US Defense Secretary Donald Rumsfeld argued today that the guerrillas fighting US-led foreign forces and the American-backed government in Iraq do not deserve to be called an "insurgency."
Asked at a Pentagon news conference why he did not think the word insurgency applied to enemy forces in Iraq, Rumsfeld said he had "an epiphany."
"I've thought about it. And, over the weekend, I thought to myself, you know, that gives them a greater legitimacy than they seem to merit," Mr Rumsfeld said.
Mr Rumsfeld instead referred to the guerrillas in Iraq as "the terrorists" and "the enemies of the government."
US military statements also have referred to insurgents as "anti-Iraqi forces."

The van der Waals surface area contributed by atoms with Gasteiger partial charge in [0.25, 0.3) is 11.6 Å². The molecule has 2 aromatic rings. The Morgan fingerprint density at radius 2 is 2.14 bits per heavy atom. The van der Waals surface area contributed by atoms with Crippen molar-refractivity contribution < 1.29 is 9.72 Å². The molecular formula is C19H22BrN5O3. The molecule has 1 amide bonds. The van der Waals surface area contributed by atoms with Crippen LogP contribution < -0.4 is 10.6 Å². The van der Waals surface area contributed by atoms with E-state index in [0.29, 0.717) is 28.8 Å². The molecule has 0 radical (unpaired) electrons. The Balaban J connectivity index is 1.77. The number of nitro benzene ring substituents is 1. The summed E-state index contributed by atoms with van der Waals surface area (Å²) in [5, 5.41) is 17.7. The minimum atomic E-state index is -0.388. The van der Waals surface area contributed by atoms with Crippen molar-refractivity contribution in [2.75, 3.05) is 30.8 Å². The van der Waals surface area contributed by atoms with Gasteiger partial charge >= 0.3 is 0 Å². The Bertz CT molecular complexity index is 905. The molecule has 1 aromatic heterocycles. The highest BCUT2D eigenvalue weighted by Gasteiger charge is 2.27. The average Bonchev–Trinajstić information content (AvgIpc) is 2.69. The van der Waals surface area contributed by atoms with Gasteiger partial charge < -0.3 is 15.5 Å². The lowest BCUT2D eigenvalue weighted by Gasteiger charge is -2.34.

Merriam-Webster's Collegiate Dictionary defines an insurgent as "a person who revolts against civil authority or an established government."
It is not the first time Mr Rumsfeld has quibbled with words describing the enemy in Iraq.
In June 2003, for example, Mr Rumsfeld said the conflict was not a "guerrilla war," only to have his top commander in the region two weeks later call it "a classical guerrilla-type campaign."
"I think that you can have a legitimate insurgency in a country that has popular support and has a cohesiveness and has a legitimate gripe. These people don't have a legitimate gripe," Mr Rumsfeld said.
"They've got a peaceful way to change that government - through the constitution, through the elections. These people aren't trying to promote something other than disorder and to take over that country and turn it into a caliphate and then spread it around the world."